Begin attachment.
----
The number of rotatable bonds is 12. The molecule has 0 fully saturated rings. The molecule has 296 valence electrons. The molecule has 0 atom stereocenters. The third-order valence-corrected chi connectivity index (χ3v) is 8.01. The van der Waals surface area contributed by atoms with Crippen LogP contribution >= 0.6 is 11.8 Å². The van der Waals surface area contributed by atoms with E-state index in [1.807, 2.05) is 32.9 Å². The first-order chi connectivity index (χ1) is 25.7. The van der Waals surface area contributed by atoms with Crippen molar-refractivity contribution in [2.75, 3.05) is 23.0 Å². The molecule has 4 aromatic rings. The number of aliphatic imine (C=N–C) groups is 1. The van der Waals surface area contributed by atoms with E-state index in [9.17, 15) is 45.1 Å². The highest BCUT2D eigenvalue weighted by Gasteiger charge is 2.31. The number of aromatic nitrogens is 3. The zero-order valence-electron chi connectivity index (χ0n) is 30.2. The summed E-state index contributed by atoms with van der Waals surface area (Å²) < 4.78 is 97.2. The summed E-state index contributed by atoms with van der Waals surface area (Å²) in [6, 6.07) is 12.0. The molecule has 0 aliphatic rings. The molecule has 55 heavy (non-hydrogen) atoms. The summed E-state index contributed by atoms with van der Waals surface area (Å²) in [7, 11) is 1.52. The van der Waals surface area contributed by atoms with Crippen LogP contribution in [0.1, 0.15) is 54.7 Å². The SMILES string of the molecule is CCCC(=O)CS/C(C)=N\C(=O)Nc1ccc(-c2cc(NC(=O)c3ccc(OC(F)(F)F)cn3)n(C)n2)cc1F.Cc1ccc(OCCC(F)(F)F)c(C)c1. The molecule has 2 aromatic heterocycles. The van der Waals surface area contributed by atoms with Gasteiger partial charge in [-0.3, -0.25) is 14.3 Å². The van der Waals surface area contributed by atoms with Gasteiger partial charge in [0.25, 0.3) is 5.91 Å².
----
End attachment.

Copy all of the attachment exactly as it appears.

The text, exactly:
The number of rotatable bonds is 12. The molecule has 0 fully saturated rings. The molecule has 296 valence electrons. The molecule has 0 atom stereocenters. The third-order valence-corrected chi connectivity index (χ3v) is 8.01. The van der Waals surface area contributed by atoms with Crippen LogP contribution >= 0.6 is 11.8 Å². The van der Waals surface area contributed by atoms with E-state index in [1.807, 2.05) is 32.9 Å². The first-order chi connectivity index (χ1) is 25.7. The van der Waals surface area contributed by atoms with Crippen molar-refractivity contribution in [2.75, 3.05) is 23.0 Å². The molecule has 4 aromatic rings. The number of aliphatic imine (C=N–C) groups is 1. The van der Waals surface area contributed by atoms with E-state index in [9.17, 15) is 45.1 Å². The highest BCUT2D eigenvalue weighted by Gasteiger charge is 2.31. The number of aromatic nitrogens is 3. The zero-order valence-electron chi connectivity index (χ0n) is 30.2. The summed E-state index contributed by atoms with van der Waals surface area (Å²) < 4.78 is 97.2. The summed E-state index contributed by atoms with van der Waals surface area (Å²) in [6, 6.07) is 12.0. The molecule has 0 aliphatic rings. The molecule has 55 heavy (non-hydrogen) atoms. The summed E-state index contributed by atoms with van der Waals surface area (Å²) in [7, 11) is 1.52. The van der Waals surface area contributed by atoms with Crippen LogP contribution in [0.1, 0.15) is 54.7 Å². The SMILES string of the molecule is CCCC(=O)CS/C(C)=N\C(=O)Nc1ccc(-c2cc(NC(=O)c3ccc(OC(F)(F)F)cn3)n(C)n2)cc1F.Cc1ccc(OCCC(F)(F)F)c(C)c1. The molecule has 2 aromatic heterocycles. The van der Waals surface area contributed by atoms with Gasteiger partial charge in [-0.3, -0.25) is 14.3 Å². The van der Waals surface area contributed by atoms with Gasteiger partial charge in [0.25, 0.3) is 5.91 Å².